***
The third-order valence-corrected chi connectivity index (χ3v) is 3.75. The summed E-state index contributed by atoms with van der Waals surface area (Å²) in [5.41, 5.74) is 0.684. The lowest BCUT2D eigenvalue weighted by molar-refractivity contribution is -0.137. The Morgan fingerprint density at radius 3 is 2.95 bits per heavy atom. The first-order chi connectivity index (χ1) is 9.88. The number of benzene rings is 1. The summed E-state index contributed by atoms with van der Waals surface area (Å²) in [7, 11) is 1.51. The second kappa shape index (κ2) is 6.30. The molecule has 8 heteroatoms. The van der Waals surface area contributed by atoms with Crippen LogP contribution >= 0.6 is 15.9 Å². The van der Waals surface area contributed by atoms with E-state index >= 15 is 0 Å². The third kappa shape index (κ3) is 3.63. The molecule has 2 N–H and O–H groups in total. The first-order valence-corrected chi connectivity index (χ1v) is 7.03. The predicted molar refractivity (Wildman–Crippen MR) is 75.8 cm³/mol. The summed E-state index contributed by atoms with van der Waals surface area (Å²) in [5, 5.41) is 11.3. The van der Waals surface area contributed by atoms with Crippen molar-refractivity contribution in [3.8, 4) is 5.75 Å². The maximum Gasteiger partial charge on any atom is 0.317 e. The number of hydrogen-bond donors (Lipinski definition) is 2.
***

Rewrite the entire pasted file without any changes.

The third-order valence-corrected chi connectivity index (χ3v) is 3.75. The summed E-state index contributed by atoms with van der Waals surface area (Å²) in [5.41, 5.74) is 0.684. The lowest BCUT2D eigenvalue weighted by molar-refractivity contribution is -0.137. The Morgan fingerprint density at radius 3 is 2.95 bits per heavy atom. The first-order chi connectivity index (χ1) is 9.88. The number of benzene rings is 1. The summed E-state index contributed by atoms with van der Waals surface area (Å²) in [7, 11) is 1.51. The second kappa shape index (κ2) is 6.30. The molecule has 8 heteroatoms. The van der Waals surface area contributed by atoms with Crippen LogP contribution >= 0.6 is 15.9 Å². The van der Waals surface area contributed by atoms with E-state index >= 15 is 0 Å². The third kappa shape index (κ3) is 3.63. The molecule has 2 N–H and O–H groups in total. The first-order valence-corrected chi connectivity index (χ1v) is 7.03. The predicted molar refractivity (Wildman–Crippen MR) is 75.8 cm³/mol. The summed E-state index contributed by atoms with van der Waals surface area (Å²) in [5, 5.41) is 11.3. The van der Waals surface area contributed by atoms with Crippen molar-refractivity contribution in [3.8, 4) is 5.75 Å². The maximum Gasteiger partial charge on any atom is 0.317 e. The number of hydrogen-bond donors (Lipinski definition) is 2.